Will Karmeier attack ads get through the 'clutter?' Observer says effect will be 'minimal'

By Ann Maher | Oct 27, 2014

It's a matter of opinion whether recent ads accusing Illinois Supreme Court Justice Lloyd Karmeier of "allowing corporations to buy justice" are fair or not, says a political observer.

The more important question may be, will the 11th-hour anti-retention campaign resonate with voters?

David Yepsen, executive director of the Paul Simon Public Policy Institute at Southern Illinois University Carbondale, said he believes the negative ad effect will be minimal because "it's coming so late in the campaign and because we're awash in so many ads this year."

Voters in the Metro-East are particularly inundated by close races in a two-state market - including for Illinois governor, Illinois 12th congressional district, St. Louis county executive and a Missouri state senate race.

Fairly new to viewers is messaging on Karmeier's bid for retention.

Attack ads sponsored by a group of attorneys who were on the losing end of cases overturned at the Illlinois Supreme Court began running in the district the weekend of Oct. 18 - just two weeks before the election. The ads accuse Karmeier of accepting millions in contributions from companies he then ruled for favorably.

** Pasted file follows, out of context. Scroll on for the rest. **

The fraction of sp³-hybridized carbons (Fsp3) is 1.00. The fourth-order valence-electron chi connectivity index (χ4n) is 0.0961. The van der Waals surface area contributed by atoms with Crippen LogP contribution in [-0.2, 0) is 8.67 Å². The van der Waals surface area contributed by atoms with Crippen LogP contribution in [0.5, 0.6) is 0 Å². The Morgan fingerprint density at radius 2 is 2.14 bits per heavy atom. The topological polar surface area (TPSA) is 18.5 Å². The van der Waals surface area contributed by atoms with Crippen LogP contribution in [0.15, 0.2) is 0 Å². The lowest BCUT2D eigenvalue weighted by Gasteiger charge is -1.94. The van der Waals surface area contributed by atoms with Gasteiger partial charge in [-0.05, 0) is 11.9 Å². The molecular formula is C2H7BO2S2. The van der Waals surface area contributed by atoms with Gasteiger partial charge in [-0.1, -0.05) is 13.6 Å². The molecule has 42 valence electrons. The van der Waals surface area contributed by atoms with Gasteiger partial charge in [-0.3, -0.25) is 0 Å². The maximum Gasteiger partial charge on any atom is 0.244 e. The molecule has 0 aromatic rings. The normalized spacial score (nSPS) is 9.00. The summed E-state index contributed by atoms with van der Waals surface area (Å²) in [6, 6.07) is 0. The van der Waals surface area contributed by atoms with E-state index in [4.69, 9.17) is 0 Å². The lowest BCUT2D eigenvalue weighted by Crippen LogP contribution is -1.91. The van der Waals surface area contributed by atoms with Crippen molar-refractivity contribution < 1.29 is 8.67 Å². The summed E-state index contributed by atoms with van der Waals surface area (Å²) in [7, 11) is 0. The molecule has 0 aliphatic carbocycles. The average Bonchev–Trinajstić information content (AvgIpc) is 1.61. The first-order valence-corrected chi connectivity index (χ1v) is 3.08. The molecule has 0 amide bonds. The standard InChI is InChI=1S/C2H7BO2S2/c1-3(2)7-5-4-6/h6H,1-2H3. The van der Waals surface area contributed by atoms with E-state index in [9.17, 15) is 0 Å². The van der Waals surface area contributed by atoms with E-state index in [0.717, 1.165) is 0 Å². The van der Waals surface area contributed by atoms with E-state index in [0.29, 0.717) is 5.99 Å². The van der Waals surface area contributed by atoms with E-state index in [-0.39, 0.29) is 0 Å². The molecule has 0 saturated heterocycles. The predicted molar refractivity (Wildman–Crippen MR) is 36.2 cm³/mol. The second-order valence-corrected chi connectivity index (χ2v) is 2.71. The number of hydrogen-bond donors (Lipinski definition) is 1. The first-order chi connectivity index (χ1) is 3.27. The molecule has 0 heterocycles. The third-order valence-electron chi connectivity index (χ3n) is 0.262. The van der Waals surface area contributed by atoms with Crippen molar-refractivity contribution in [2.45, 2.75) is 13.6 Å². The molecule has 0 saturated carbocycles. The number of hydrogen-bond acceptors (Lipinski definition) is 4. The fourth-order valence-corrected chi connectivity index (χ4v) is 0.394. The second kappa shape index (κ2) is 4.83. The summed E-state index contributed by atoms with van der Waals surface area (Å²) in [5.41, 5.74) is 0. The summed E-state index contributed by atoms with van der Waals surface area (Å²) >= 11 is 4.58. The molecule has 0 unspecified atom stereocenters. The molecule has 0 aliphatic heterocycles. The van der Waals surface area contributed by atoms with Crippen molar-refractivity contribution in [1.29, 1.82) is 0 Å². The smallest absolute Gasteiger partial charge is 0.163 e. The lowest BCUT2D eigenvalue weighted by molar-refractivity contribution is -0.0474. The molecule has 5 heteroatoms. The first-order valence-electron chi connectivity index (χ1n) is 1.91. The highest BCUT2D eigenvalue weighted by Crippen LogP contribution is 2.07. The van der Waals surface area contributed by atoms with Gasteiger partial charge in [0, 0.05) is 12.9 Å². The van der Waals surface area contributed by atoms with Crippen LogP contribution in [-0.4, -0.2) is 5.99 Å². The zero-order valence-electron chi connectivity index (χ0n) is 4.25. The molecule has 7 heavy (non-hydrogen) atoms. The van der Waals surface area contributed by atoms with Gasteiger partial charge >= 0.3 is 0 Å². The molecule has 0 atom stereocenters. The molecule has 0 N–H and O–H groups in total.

Karmeier, who seeks a second 10-year term, must earn 60 percent voter approval in the Fifth Judicial District, which includes the state's 37 southern-most counties.

The anti-retention effort - Campaign for 2016 - has so far taken in $1.3 million from five attorneys or firms, compared to approximately $152,000 raised by Karmeier from about three dozen sources - individuals, businesses and Republican campaign organizations.

In spite of Campaign for 2016's overwhelming cash advantage, Yepsen expressed doubts about its message getting through to voters.

"I’m not sure a new ad for anybody can really punch through the clutter," Yepsen said. "Ad-makers know this and so they get more dramatic in their charges and in their graphics.

"However, that can push some of these ads 'over the top' with voters. Also, voters sometimes discount late hits in campaigns."

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